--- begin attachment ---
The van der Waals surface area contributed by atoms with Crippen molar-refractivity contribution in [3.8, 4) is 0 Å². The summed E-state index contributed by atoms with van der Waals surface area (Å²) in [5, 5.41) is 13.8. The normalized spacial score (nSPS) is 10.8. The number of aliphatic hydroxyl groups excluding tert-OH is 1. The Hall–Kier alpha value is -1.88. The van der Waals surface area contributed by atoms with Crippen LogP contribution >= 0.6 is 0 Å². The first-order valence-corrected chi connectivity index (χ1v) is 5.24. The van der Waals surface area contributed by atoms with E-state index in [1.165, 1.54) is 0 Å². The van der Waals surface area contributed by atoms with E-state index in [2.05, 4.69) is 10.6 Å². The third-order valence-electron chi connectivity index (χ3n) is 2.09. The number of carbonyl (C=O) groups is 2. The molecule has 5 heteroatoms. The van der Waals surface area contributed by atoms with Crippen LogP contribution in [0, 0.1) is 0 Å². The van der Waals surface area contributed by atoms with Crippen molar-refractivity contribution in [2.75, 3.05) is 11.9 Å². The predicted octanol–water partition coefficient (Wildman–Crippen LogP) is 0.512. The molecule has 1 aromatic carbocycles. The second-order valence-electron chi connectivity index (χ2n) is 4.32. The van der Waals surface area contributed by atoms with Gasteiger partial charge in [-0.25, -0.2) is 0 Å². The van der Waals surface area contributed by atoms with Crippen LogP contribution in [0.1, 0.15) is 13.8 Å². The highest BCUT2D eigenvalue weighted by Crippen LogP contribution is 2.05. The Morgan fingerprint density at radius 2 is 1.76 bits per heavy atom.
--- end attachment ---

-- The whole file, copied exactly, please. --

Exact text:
The van der Waals surface area contributed by atoms with Crippen molar-refractivity contribution in [3.8, 4) is 0 Å². The summed E-state index contributed by atoms with van der Waals surface area (Å²) in [5, 5.41) is 13.8. The normalized spacial score (nSPS) is 10.8. The number of aliphatic hydroxyl groups excluding tert-OH is 1. The Hall–Kier alpha value is -1.88. The van der Waals surface area contributed by atoms with Crippen LogP contribution >= 0.6 is 0 Å². The first-order valence-corrected chi connectivity index (χ1v) is 5.24. The van der Waals surface area contributed by atoms with E-state index in [1.165, 1.54) is 0 Å². The van der Waals surface area contributed by atoms with E-state index in [2.05, 4.69) is 10.6 Å². The third-order valence-electron chi connectivity index (χ3n) is 2.09. The number of carbonyl (C=O) groups is 2. The molecule has 5 heteroatoms. The van der Waals surface area contributed by atoms with Crippen LogP contribution in [0, 0.1) is 0 Å². The van der Waals surface area contributed by atoms with Crippen molar-refractivity contribution in [2.75, 3.05) is 11.9 Å². The predicted octanol–water partition coefficient (Wildman–Crippen LogP) is 0.512. The molecule has 1 aromatic carbocycles. The second-order valence-electron chi connectivity index (χ2n) is 4.32. The van der Waals surface area contributed by atoms with Gasteiger partial charge in [-0.25, -0.2) is 0 Å². The van der Waals surface area contributed by atoms with Crippen LogP contribution in [0.1, 0.15) is 13.8 Å². The highest BCUT2D eigenvalue weighted by Crippen LogP contribution is 2.05. The Morgan fingerprint density at radius 2 is 1.76 bits per heavy atom.